Daren Debel



An MLS Keeps Everyone Honest

“In this business, you either co-broke, or go broke.”

It’s as simple as that to Daren Debel, COO of the Michael Shapot Team at Compass in New York City. To sell real estate in Manhattan, it’s a matter of cooperation and competition. But all too often, Debel says, the very thing that would make the market more efficient and dynamic, accurate data, makes it much harder to succeed than it has to be.

“If you’re a successful agent in Manhattan, you know that a lot of agents play games with data all the time,” Debel says. “They game the status of listings, so you can’t be sure whether it’s really on the market or not. I spend way too much time chasing down the truth. It’s like there aren’t any real rules.

“When I search, I just don’t see status changing like it should — so you see tons of listings that shouldn’t be on the system that are,” Debel continues. “But what agents don’t realize when they play games with status, is that they’re not only wasting time, but wrecking the professional image of agents who are honest.”


The Wild West

Debel says that Manhattan is a lot like the Wild West — except it’s perhaps one of the most important markets in the world, and there’s no logical reason why its data hasn't been corralled.

When Debel started in the business in 2007, his firm at the time used OLR, which ultimately connected to RLS. But OLR, for all of its deep data about Manhattan listings, isn’t in the business of policing it. And until recently, RLS could not enforce accuracy either.

Brokers could, and still do, use listing status as a marketing tool to attract clients.

“You see it all the time,” Debel says. “I’ll call a broker and ask about an apartment, and they’ll tell me it closed weeks ago when it’s still marked ‘active’ in the RLS. When I ask why, they’ll say they’re trying to market to everyone else in the building and want people to think they have listings.”

Debel says the practice makes him look uninformed to his clients, and it’s another reason that many clients feel that brokers are less reputable than used car salesmen.

“I spend way too much time confirming basic details,” says Debel. “It’s a lot of bait and switch, and it’s amplified by the lack of inventory. But what these agents don’t realize is that we’re in a shifting market. It’s a skills market these days, because consumers are smart and shop around. You can’t and shouldn’t compete by manipulating data. You either provide the service and expertise, or you don’t do business.”

Debel says he pays the cost of data manipulation every day.

“It affects me when I can’t tell a buyer whether a property is truly available. They go to StreetEasy — a public site everyone knows, where there are basically two statuses, active and closed — and they want to see it,” Debel explains. “But then when I look at OLR/RLS, it’s in contract with an accepted offer. My integrity is in question with my buyers.”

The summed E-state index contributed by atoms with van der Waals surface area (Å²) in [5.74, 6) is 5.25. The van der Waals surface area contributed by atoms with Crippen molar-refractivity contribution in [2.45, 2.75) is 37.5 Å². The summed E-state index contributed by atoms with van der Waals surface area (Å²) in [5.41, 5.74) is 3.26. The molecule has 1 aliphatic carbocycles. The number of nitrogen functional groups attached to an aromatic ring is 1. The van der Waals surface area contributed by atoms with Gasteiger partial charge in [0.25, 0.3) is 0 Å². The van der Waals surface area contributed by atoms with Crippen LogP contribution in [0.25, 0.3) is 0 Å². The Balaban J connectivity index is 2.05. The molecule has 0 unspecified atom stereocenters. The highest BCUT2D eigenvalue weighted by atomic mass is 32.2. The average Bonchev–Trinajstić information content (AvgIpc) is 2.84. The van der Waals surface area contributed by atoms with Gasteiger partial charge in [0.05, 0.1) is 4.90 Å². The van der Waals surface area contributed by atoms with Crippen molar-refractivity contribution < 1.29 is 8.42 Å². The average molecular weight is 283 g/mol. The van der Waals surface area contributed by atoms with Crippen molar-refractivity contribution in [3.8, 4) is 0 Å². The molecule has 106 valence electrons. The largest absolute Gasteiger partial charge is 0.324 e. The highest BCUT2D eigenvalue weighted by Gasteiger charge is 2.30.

Would an MLS help Manhattan?

Debel says a real MLS, with enforced rules and compliance, would change Manhattan for the better.

“A real MLS helps honest agents succeed and takes dishonest agents out of the equation,” Debel says. “I’ve worked in a real MLS and it was remarkable. You could count on the data. There weren’t any games. You could just do business.”

Debel says that the best brokers in Manhattan have nothing to fear from working on an MLS that fines brokers for incorrect status or incomplete listings.

“It will be a mixed bag if there are fines, and I’m sure people will complain. But the cream rises to the top,” says Debel.  “The people who are doing good business and are ethical will want the rules and fines. Good agents won’t care about fines because they’re doing business the right way. It won’t affect us.”

But, Debel says, bad agents will be forced out. “It will keep everyone honest.”

Brokerages shouldn’t be afraid of working in a real MLS either.


Resistance from the Big Brokers

“I find it funny that the two largest firms in Manhattan are members of MLSs in other markets, including HGMLS and MLSLI,” Debel says. He has a theory about why some major players have purposely kept an MLS out of Manhattan.

“They think they’ve got an edge right now because they have more than half of the listings in the city, and a deep well of data about them,” Debel explains. “But here’s what’s funny. The data that they want to hold secret isn’t actually listing data.”

Debel explains that it’s not that they don’t want to share the list price or status.

“What they have is insider information about the building amenities. It’s their ‘vault,’” Debel says. “It’s got everything they’ve collected over the years, like offering plans, and that’s their competitive edge. But all of that stuff? That won’t end up in an MLS anyway, so what’s the big deal?”

Debel thinks that many big brokers have a fundamental misconception of how an MLS works, and how it would work in Manhattan.

“An MLS makes it possible for brokers to do more business because they have accurate data,” Debel declares. “It’s for the 10 percent who are doing 90 percent of the business. It’s for the people who are running Manhattan real estate.”

“It’s for the 10 percent who are doing 90 percent of the business. It’s for the people who are running Manhattan real estate.”